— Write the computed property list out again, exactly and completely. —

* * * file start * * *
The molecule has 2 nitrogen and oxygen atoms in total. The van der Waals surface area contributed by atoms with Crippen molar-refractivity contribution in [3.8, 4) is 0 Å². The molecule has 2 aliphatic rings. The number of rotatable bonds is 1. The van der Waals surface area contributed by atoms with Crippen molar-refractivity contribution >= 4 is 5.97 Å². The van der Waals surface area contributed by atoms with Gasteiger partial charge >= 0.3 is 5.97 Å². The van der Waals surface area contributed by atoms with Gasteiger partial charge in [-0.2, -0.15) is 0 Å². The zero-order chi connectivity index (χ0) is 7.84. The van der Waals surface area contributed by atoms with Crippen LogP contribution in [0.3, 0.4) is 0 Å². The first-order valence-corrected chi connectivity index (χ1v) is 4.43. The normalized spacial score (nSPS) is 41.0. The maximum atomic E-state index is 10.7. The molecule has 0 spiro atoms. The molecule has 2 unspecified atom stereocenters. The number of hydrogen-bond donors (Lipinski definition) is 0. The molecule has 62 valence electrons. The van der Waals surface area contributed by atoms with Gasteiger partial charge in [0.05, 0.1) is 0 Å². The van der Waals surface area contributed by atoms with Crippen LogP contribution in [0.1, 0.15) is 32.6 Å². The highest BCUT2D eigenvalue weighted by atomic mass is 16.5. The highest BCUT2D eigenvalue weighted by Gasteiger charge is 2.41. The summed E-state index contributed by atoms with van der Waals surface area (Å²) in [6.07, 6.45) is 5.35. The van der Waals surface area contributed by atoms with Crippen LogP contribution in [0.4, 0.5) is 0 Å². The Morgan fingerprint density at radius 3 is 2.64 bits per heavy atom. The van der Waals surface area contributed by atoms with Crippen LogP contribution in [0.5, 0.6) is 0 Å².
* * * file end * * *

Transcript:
The molecule has 2 nitrogen and oxygen atoms in total. The van der Waals surface area contributed by atoms with Crippen molar-refractivity contribution in [3.8, 4) is 0 Å². The molecule has 2 aliphatic rings. The number of rotatable bonds is 1. The van der Waals surface area contributed by atoms with Crippen molar-refractivity contribution >= 4 is 5.97 Å². The van der Waals surface area contributed by atoms with Gasteiger partial charge >= 0.3 is 5.97 Å². The van der Waals surface area contributed by atoms with Gasteiger partial charge in [-0.2, -0.15) is 0 Å². The zero-order chi connectivity index (χ0) is 7.84. The van der Waals surface area contributed by atoms with Crippen LogP contribution in [0.3, 0.4) is 0 Å². The first-order valence-corrected chi connectivity index (χ1v) is 4.43. The normalized spacial score (nSPS) is 41.0. The maximum atomic E-state index is 10.7. The molecule has 0 spiro atoms. The molecule has 2 unspecified atom stereocenters. The number of hydrogen-bond donors (Lipinski definition) is 0. The molecule has 62 valence electrons. The van der Waals surface area contributed by atoms with Gasteiger partial charge in [0.05, 0.1) is 0 Å². The van der Waals surface area contributed by atoms with Crippen LogP contribution in [0.1, 0.15) is 32.6 Å². The highest BCUT2D eigenvalue weighted by atomic mass is 16.5. The highest BCUT2D eigenvalue weighted by Gasteiger charge is 2.41. The summed E-state index contributed by atoms with van der Waals surface area (Å²) in [6.07, 6.45) is 5.35. The van der Waals surface area contributed by atoms with Crippen LogP contribution in [0.4, 0.5) is 0 Å². The Morgan fingerprint density at radius 3 is 2.64 bits per heavy atom. The van der Waals surface area contributed by atoms with Crippen LogP contribution in [0.5, 0.6) is 0 Å².